Directed by Cathal Black, starring Greta Scacchi, Daniel Craig, Stephen Dillane, Valerie Edmond and Donal Donnelly.

Set on Achill Island on the west coast of Ireland at the end of the 19th century, Cathal Black's 'Love and Rage' takes as its inspiration the true-life relationship between Agnes MacDonnell, a wealthy English landlady, and James Lynchehaun, an Achill native.

Finally garnering a limited cinema release three years after its world premiere at the 1999 Dublin Film Festival, Black's film strikes the keynote early on when MacDonnell, with her first impression of Lynchehaun, describes him as "wild and animal-looking". It's a remark that, at this stage, is uttered in primal attraction to Lynchehaun's feral sexuality, but the relevance of its literal connotation becomes increasingly and painfully obvious to MacDonnell as the film progresses.

After the scheming Lynchehaun succeeds in securing a job as MacDonnell's holdings emissary, the film concentrates on the sexual tension bubbling between landlady and agent; a tension borne out on the vagaries of abuse and emotional larceny rather than any semblance of healthy passion. And, of course, it's a tension that will lead to tragic consequences.

The most galling thing about 'Love and Rage' is its failure to capitalise on the fascinating and highly dramatic source material. Admittedly, the true-life story varies depending on what side of the divide you speak to. However, one thing is agreed upon: when the paths of James Lynchehaun and Agnes MacDonnell crossed, it provided a hellish concoction of sex, betrayal and grotesque violence, all played out against the backdrop of their opposing political and personal circumstances. So why is this so dull?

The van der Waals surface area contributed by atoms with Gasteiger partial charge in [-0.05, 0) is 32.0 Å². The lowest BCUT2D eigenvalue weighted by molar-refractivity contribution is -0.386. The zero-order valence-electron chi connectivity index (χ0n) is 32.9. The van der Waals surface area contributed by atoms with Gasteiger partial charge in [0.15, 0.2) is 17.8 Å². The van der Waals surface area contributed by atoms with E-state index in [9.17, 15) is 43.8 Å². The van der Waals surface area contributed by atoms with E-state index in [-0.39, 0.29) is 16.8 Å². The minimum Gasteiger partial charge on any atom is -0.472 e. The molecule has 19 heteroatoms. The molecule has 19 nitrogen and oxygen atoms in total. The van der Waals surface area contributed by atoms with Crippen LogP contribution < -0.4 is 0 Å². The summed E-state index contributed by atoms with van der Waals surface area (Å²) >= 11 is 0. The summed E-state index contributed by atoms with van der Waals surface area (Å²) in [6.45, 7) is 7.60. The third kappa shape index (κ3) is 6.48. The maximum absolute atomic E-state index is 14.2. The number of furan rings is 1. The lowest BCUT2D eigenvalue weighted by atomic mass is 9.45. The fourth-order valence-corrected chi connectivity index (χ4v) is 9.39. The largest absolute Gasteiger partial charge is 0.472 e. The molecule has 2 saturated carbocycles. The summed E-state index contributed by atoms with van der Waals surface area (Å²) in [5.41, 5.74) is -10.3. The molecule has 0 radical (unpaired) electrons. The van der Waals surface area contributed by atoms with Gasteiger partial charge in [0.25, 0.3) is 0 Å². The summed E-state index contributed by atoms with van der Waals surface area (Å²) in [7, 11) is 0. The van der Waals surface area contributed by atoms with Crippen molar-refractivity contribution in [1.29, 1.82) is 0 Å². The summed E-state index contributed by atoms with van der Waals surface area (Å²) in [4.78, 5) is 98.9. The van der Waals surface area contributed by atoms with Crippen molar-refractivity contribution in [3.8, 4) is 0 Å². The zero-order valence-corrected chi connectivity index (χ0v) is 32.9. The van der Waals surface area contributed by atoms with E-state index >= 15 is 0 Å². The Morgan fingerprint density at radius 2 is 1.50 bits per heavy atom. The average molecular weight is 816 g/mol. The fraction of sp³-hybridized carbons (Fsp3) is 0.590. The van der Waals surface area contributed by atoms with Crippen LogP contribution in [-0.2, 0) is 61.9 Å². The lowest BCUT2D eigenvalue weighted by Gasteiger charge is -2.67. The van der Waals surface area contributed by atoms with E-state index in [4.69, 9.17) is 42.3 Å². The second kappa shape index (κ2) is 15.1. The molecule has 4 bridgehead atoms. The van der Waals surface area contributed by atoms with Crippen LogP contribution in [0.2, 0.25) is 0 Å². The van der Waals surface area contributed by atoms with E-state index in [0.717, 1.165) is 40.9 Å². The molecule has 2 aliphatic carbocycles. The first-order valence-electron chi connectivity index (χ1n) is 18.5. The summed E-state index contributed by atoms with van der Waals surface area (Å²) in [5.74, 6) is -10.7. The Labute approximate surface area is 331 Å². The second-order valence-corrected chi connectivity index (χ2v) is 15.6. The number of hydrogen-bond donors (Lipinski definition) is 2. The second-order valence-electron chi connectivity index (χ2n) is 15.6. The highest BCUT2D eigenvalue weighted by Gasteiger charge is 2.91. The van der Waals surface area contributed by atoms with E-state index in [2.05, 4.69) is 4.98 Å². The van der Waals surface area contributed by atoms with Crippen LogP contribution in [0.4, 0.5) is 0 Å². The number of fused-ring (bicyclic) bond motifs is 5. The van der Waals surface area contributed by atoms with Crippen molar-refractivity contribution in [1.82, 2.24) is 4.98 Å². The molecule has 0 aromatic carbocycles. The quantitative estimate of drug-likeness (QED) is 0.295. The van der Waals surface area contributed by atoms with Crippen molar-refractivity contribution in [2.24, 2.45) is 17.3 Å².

A plodding narrative and anodyne script don't help, but the main problem seems to be in the characterisation of the most important character in the whole piece, Lynchehaun. As played by English actor Daniel Craig, Lynchehaun comes across as an evil cartoon figure with seductive allure. He has the physical presence, but the sense of menace crucial to a credible depiction of Lynchehaun is more hammy than sinister. And, perhaps not surprisingly, the less said about Craig's West of Ireland accent the better.

More impressive in their roles are Greta Scaachi as MacDonnell, and Stephen Dillane as the inhibited island doctor, who also narrates the film. Scaachi is the standout, imbuing the character of MacDonnell with a fiery zest, unafraid to challenge authority but yet always outwardly conscious of her gentrified origins.

Ultimately though, 'Love and Rage' makes no worthwhile attempt to debunk the myth of James Lynchehaun, and comes across as a confused and ultimately dull addition to the canon of films that have tried and failed to evince rural Irish life accurately. A squandered opportunity.

Tom Grealis